Hollywood Gets a Conscience

Reacting to an excess of violence and sex, some in the entertainment world are using faith to challenge the industry's ethic

BY: Monique Parsons

 

As Dyan Cannon nears the end of her reading, she is blinking back tears. She almost whispers the final words, slips off her glasses with a slender hand, and glides from the spotlight with a gentle shake of those long golden curls. The room answers with applause.

A movie audition? Another successful take on the "Ally McBeal" set? Guess again. Cannon, a.k.a. the sexy Judge "Whipper" Cone on the hit Fox comedy, has a cross sparkling at her neck and a Bible in her hand. She's not acting up there; she's praying.

This week Al Gore and Joe Lieberman opened a broad but vague offensive against Hollywood, that Babylon where any mayhem--violence, sex, and plain old boorish behavior--is fine as long as it sells. Yet there are people in Hollywood who worry about these excesses, whose faith or social conscience compels them to challenge the entertainment world's give-'em-what-they-want ethic.

"To a lot of people this industry is a straight ticket to hell," says Dawnn Lewis, a Seventh-Day Adventist who has starred in such sitcoms as "A Different World" and "Hanging With Mr. Cooper." Yet, she says, "there's a lot of good people out here trying to do a lot of good things."

On a recent sunny Saturday in Beverly Hills, Lewis and about 150 industry types gathered at the Four Seasons Hotel for the second annual "Praise Breakfast" organized by Media Fellowship International, one of more than a dozen Christian groups in Hollywood. As the crowd ate scrambled eggs at tables adorned with peach- and cream-colored roses, Cannon, who leads a popular Bible study on the CBS studio lot, read from the New Testament; singer Deniece Williams read from the Old; and one of the most powerful men in Hollywood, CBS Studio Center president Michael Klausman, gave a keynote speech, crediting his success to Jesus.

Klausman estimates that more than 1,000 Christians meet for organized prayer every week at his lot alone. In August, 30 screenwriters met for a month-long workshop aimed at Christians who want to write--and sell--stories for the large and small screen. Fuller Theological Seminary in Pasadena along with nine other religious groups host an annual "City of Angels" Christian film festival aimed at building bridges between clergy and film executives and screenwriters. Just about every night of the week, you can find Bible studies or social gatherings at churches, studio lots, and homes.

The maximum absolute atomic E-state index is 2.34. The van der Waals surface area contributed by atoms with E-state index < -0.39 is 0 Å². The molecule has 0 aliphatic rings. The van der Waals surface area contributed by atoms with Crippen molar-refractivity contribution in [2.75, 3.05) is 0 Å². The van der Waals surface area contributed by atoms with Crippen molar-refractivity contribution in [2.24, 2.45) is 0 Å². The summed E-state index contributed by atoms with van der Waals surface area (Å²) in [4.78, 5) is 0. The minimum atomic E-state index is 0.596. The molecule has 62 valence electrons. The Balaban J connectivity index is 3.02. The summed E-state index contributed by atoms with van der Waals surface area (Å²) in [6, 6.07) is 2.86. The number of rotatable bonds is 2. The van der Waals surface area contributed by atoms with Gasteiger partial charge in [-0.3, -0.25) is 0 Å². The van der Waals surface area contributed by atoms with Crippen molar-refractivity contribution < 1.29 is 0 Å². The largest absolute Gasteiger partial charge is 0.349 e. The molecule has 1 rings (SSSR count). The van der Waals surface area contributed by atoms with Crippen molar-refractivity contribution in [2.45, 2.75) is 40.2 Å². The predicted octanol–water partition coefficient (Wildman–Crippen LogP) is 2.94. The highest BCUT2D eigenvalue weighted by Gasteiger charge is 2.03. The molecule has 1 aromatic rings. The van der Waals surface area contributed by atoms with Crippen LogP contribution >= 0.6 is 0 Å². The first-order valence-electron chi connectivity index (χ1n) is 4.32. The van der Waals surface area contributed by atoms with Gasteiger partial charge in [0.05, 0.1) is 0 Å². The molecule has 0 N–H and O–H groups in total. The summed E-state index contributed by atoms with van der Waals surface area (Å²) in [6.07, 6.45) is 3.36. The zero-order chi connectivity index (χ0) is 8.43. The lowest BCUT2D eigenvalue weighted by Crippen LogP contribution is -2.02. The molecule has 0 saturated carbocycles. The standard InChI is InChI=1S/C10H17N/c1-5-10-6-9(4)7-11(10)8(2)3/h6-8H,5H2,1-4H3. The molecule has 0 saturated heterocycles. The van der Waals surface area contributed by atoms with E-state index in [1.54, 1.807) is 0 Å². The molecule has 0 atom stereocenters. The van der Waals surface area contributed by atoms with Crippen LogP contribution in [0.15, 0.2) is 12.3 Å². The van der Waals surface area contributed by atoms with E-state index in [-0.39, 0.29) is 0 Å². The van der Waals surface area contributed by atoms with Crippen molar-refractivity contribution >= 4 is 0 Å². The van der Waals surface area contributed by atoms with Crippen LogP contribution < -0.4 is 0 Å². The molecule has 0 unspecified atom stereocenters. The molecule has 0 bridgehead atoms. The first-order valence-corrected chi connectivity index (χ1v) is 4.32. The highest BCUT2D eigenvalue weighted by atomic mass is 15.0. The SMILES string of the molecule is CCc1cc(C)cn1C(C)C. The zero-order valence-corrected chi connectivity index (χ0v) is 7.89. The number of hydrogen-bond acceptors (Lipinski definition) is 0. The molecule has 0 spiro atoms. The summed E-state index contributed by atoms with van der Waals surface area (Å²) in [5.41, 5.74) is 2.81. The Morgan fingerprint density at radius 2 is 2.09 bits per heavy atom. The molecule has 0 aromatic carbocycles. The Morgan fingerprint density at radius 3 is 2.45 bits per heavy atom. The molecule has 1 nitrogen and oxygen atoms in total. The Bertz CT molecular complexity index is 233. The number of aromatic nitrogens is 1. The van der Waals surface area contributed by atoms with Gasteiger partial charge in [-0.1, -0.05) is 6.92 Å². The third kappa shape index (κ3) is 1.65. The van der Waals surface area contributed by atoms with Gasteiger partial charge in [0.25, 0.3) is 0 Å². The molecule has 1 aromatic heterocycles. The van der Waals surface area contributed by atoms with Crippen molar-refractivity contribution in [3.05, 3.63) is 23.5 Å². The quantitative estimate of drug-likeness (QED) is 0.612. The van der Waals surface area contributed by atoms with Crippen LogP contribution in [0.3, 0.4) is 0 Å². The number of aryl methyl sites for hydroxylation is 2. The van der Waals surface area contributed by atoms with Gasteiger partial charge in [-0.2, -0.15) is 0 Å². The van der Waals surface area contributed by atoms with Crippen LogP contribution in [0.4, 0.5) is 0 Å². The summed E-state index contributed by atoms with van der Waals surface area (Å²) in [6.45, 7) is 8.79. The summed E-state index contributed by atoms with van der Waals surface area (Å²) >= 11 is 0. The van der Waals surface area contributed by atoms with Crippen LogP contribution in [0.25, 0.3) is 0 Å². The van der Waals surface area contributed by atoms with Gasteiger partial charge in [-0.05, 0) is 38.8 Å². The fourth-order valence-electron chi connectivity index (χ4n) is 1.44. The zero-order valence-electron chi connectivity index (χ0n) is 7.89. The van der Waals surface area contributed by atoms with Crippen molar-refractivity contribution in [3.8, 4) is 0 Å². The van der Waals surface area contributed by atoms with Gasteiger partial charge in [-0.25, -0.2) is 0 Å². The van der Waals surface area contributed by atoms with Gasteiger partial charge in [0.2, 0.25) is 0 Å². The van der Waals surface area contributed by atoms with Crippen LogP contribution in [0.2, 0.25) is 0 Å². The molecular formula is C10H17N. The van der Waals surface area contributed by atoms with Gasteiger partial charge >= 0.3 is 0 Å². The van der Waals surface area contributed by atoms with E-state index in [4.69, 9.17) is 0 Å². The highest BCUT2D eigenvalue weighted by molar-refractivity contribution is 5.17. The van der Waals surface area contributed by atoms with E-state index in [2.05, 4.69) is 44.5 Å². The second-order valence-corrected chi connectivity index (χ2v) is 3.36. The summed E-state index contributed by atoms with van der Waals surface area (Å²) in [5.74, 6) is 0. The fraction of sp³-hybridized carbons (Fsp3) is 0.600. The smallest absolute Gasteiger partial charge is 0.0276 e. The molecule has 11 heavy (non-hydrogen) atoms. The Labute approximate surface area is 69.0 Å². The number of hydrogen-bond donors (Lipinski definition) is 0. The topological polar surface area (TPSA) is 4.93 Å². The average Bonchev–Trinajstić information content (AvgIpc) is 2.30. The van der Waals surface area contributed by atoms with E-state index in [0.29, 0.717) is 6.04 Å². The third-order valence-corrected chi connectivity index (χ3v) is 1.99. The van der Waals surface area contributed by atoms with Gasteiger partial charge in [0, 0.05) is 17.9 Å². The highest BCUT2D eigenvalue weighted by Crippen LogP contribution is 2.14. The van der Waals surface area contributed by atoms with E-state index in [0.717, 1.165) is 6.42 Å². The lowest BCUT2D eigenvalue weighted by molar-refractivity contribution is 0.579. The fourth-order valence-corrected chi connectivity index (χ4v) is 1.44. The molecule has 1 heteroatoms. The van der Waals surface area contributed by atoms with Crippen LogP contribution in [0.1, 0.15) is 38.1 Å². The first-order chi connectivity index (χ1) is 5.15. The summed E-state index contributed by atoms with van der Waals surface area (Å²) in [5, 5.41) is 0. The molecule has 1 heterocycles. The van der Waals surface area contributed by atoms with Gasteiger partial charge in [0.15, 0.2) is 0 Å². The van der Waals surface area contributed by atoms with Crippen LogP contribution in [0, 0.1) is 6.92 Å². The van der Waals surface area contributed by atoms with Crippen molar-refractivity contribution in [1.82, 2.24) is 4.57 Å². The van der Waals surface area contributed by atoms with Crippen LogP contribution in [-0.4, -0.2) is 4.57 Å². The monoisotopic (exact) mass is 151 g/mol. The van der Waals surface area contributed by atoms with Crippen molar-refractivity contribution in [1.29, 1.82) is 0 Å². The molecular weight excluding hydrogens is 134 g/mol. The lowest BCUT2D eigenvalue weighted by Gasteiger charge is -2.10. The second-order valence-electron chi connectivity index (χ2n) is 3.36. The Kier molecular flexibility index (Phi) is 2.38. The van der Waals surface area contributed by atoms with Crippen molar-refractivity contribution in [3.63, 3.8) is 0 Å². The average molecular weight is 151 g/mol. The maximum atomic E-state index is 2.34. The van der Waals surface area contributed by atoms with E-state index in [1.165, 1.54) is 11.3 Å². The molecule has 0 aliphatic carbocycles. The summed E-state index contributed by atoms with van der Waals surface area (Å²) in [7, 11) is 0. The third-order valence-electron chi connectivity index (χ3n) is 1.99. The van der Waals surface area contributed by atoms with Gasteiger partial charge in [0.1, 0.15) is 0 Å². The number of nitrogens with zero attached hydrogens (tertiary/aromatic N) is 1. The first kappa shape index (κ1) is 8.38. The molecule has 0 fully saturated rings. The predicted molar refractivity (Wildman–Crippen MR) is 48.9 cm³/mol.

Hollywood Christians compare their position to Joseph's experience in Egypt: good folks stuck in a heathen land, trying to do the right thing. Many Christians here simply hide their faith, fearing ostracism, rejection from secular Jews inside Hollywood, and criticism from evangelicals beyond.

"We're the only people still in the closet," says Barbara Nicolosi, a Catholic who runs "Act One," a workshop for Christian screenwriters sponsored by Inter-Mission, a Hollywood Christian network with 3,000 on its mailing list.

"X-Men" producer Ralph Winter, a devout Presbyterian, faults the "flavor of the week" mentality, "this frenzy to have the latest and greatest and make a bundle of money." Such pressures present "tremendous challenges for people of faith," says Nicolosi, who worships at a parish in Santa Monica popular with the Hollywood crowd. "It's hard to keep your faith if you make it. It's hard to keep your hope if you don't."

Rather than risk ridicule in an industry where it's hip to thank God at awards shows but not at church on too many consecutive Sundays, many choose to be a more subtle influence. "They see their victories not in what ends up on the screen, but what doesn't end up on the screen," Nicolosi says. "These people are my heroes. They call it holding the line."

Sometimes it can mean asking "What would Jesus do?" after reading some scripts; the answer sometimes is: "He wouldn't."

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